The adaptation of Stephen King’s terrifying novel, Pet Sematary first made its way onto screens in 89 with Mary Lambert’s moody, and terrifying vision. And guys, that adaptation absolutely scared the hell out of in my youth. Zelda was a big reason for many sleep deprived nights. It was effective, and while it didn’t tackle a lot of stuff from the book it painted the broad strokes effectively well.
But we aren’t here to talk about that, I just mention it in contrast to our current adaptation of Pet Sematary from Kevin Kölsch and Dennis Widyer, the guys behind the wonderfully, creative and terrifying, Starry Eyes.
There is a lot to dig into here but for those who are unfamiliar, Pet Sematary centers around the Creed family as they relocate to Maine. Upon arrival they discover that a burial ground on their land is the source of a great darkness with the power to reanimate whatever is buried there.
The Creed family and their neighbor Jud (John Lithgow) are all superb and really live and breathe in their portrayal. Jason Clarke in particular effectually emotes many choices that would have played out in Louis Creed’s head in terms of the book. Amy Seimetz is an anchor for so many of the big emotional turns and absolutely nails each turn in her haunted depiction. But it has to be Jeté Laurence’s enormously haunting duality that really seals the deal on how great this cast is as an ensemble.
For those familiar with 89’s Pet Sematary, the first half of this new adaptation is pretty on the nose with those scenes. Which I can totally get behind, but there is some kind of rushed force behind the pacing of the scenes. Something that makes it feel a little bit less authentic rather than allowing itself to play around in King’s world.
At it’s midpoint the film, leaves behind the 89 adaptation and stretches its legs beginning with a major change from both the book and the pervious adaptation. I won’t spoil that here, but if you haven’t had it spoiled yet, I implore you not to watch the second trailer.
From the big change at its center, Pet Sematary becomes a mixed bag, partly exploring elements of King’s book that weren’t explored in Lambert’s film, and a twist that leaves us with something that feels all too familiar from films like The Ring, The Grudge and assorted possession films.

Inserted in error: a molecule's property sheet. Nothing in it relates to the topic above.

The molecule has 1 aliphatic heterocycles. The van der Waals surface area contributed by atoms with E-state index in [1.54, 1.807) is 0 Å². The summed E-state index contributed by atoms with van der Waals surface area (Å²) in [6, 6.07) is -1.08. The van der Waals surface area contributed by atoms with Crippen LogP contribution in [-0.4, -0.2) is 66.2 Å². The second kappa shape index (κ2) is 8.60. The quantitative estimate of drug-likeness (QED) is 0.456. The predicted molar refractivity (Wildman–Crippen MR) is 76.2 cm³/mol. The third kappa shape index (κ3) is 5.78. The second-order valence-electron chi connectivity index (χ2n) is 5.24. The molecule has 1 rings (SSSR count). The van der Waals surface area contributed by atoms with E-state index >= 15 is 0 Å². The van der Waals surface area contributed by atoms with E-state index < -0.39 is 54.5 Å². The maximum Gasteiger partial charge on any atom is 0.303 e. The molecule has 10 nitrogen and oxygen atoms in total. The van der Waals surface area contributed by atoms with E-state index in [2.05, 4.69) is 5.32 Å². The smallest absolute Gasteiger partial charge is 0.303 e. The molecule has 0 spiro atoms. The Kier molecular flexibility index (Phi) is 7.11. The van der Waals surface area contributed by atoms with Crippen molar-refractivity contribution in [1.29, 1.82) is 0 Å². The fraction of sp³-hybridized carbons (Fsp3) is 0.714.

There are also moments of the film that feel as though the edges were padded in order to not get too dark and to not entirely go there. Some of the handling of Church the cat, Gage and especially Zelda are not fully taken to the dark levels that Lambert’s adaptation traveled. The choices for Zelda especially leave a lot to be wanted.
That isn’t too say those elements are totally done wrong because some of the scenes that are mixed in are positively haunting. I.e. a father sleeping next to a dead child or a recently reanimated child dancing in the family living room. There definitely is something that feels part familiar in a safe studio vein and then part creative Kölsch and Widmyer.
Laurie Rose (Kill List, Free Fire, Overlord) is one of my favorite cinematographers working today and his work is again freaking mind blowing. He understands a haunting composition and offers them throughout creating menace in subtext while allowing enough room in the frame for the audience’s imagination to explore. His work here is again perfect.
Added to Rose’s work Christopher Young scores the whole affair. That came as a complete and welcome surprise as the dude has done everything from Hellraiser to Drag Me to Hell. Entirely iconic, and proves that his genre soundscape sensibilities are still very much intact.
As we all know at this point from King’s material “They don’t come back the same,” and well they don’t get remade the same either. Kölsch and Widmyer partly take things in a new direction and while there is that onemajor change, the reward is getting to explore elements of the book we hadn’t seen on screen before. Their vision is very much executed through their use of dark comedy, seething drama and and the ability to create fear without relying on cheap jump scares.
Pet Sematary gets to the root of King and then slowly turns the screw. Despite some of its genre trope familiarities, it travels enough sour ground to successfully reach the stoniest horror fan hearts. It is entertaining from frame one and does a great job of creating an ending that is worth the entire price of admission alone.